Rate of aging may be determined in the womb
Scientists from King's College London have discovered that key metabolites in blood--signs of molecular changes during birth or infancy--could help provide clues to a person's long-term health and the rate of how they age. These chemical "fingerprints" can be linked to aging, including traits such as lung function, cholesterol, blood pressure and bone mineral density. One metabolite in particular – of the 22 linked to aging – could be affected by nutrition during an infant’s development and has been strongly associated with a baby’s birthweight.
Using a technique called metabolomic profiling, the researchers studied the metabolites that are left behind by specific cellular processes or changes in the blood. By analyzing blood samples donated by 6,000 twins, the study identified 22 metabolites linked directly to aging, where concentrations of these metabolites were higher in older people than younger people.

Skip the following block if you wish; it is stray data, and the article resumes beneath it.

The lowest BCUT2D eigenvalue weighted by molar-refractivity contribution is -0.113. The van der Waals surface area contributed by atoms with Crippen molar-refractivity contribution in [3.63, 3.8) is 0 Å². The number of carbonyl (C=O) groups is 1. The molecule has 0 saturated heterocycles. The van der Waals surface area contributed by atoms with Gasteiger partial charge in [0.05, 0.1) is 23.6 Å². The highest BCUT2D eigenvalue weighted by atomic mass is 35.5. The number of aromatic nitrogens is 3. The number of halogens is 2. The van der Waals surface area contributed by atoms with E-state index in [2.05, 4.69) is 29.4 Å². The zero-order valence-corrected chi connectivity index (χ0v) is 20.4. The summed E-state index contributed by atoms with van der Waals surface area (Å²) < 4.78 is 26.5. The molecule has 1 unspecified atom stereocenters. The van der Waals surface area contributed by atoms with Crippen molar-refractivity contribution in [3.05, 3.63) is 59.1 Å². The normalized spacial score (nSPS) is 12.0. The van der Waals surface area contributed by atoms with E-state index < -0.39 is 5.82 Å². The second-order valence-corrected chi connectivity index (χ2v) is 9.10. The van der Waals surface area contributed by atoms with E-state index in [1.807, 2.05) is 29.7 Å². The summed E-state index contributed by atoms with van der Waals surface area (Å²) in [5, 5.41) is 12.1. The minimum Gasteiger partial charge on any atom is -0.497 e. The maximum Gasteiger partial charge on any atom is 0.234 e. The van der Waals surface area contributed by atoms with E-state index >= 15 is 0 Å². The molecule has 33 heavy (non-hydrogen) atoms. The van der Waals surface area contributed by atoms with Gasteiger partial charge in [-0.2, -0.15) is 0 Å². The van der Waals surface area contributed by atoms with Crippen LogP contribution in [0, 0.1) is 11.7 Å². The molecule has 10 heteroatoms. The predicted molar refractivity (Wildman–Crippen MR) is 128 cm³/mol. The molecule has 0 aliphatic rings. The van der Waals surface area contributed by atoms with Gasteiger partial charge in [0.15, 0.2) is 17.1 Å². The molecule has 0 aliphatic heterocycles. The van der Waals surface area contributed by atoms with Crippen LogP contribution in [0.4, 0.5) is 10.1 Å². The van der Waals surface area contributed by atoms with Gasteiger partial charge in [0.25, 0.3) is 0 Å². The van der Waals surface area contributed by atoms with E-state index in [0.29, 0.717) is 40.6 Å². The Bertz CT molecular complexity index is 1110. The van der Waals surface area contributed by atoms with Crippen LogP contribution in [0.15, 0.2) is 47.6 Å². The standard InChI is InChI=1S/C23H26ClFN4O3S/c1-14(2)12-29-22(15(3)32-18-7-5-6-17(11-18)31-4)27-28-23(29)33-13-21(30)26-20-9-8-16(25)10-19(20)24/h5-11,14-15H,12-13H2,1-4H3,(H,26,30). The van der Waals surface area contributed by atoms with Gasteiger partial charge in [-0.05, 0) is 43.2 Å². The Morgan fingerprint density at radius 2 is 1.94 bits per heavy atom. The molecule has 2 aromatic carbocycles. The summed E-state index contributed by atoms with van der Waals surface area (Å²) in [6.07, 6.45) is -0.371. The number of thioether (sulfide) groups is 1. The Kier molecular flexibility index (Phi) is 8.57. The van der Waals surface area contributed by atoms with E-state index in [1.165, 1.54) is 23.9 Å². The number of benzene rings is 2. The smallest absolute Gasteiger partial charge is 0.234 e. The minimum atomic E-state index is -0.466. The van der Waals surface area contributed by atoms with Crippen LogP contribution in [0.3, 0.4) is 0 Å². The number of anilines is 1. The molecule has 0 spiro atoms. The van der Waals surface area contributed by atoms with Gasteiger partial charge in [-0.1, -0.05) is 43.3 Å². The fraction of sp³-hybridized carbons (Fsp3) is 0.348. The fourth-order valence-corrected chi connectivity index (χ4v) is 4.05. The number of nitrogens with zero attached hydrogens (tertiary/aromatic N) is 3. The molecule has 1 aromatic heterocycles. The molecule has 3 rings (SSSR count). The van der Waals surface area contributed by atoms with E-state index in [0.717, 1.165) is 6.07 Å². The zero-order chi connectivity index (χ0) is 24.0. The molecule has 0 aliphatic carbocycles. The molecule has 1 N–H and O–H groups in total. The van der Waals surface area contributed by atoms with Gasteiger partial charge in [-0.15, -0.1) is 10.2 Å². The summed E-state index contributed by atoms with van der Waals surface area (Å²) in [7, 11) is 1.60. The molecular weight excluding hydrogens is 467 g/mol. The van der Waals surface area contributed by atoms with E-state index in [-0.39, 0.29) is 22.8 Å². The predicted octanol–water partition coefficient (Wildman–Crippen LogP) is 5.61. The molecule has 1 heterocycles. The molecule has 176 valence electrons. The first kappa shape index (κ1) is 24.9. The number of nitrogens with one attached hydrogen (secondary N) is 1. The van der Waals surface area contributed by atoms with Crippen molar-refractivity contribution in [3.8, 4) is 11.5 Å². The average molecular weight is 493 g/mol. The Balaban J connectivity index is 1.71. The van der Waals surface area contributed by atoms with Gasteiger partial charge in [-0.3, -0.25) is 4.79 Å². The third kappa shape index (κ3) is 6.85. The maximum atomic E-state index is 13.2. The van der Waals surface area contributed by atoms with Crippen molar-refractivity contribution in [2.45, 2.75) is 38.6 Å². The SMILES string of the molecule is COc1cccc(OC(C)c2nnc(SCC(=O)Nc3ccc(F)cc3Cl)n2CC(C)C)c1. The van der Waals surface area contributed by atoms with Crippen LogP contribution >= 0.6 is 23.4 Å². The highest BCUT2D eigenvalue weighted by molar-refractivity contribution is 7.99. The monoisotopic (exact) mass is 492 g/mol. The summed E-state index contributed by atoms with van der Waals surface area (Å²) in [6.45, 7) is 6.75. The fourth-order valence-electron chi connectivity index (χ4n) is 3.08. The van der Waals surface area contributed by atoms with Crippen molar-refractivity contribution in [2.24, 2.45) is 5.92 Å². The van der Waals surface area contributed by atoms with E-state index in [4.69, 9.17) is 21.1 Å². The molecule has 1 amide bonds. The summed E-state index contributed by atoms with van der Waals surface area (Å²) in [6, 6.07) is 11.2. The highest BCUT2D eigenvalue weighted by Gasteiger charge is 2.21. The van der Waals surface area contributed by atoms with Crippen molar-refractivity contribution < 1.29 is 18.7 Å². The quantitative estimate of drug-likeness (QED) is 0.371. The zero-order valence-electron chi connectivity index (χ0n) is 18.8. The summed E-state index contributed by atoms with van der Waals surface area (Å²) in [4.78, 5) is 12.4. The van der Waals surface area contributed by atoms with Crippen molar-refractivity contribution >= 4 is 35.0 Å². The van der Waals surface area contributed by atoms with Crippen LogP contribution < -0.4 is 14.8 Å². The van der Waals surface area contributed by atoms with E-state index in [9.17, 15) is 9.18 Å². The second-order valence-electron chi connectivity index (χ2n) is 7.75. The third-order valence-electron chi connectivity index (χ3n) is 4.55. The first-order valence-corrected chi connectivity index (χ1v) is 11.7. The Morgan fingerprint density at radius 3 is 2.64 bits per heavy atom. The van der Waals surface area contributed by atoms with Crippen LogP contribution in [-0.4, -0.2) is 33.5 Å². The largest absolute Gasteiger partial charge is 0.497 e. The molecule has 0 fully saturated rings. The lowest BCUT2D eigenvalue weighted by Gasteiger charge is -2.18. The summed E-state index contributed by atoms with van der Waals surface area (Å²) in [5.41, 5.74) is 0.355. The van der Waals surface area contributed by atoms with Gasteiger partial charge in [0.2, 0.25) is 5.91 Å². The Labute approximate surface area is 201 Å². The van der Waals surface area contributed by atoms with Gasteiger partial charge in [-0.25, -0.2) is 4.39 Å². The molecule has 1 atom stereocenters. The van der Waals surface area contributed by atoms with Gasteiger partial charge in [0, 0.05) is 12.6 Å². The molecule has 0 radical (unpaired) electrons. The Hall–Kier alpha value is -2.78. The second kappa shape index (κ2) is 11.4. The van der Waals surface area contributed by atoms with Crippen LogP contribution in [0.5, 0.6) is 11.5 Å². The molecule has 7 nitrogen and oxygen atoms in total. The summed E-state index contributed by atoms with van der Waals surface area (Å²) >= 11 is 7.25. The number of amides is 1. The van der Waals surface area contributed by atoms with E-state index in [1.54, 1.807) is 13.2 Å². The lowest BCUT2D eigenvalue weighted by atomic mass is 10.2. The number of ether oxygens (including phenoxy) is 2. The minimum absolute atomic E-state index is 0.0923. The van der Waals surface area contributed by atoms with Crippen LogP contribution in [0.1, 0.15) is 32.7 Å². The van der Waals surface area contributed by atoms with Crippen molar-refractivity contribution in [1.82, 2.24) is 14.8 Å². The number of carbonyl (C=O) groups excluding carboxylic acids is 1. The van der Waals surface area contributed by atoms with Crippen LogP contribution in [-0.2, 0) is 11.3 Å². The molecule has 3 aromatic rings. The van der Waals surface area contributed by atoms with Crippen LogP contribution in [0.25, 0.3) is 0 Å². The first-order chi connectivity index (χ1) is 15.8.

Epigenetic modifications, where genes are switched on or off by environmental or lifestyle factors, could explain the link between birthweight and these metabolites. The metabolites could influence a person's metabolism, for example, which could then influence their risk of age-related diseases.
Scientists say the findings show it is possible that these markers of aging can be identified with simple blood tests in the future, which may provide further clues to the aging process and lead to development of therapies to treat age-related conditions.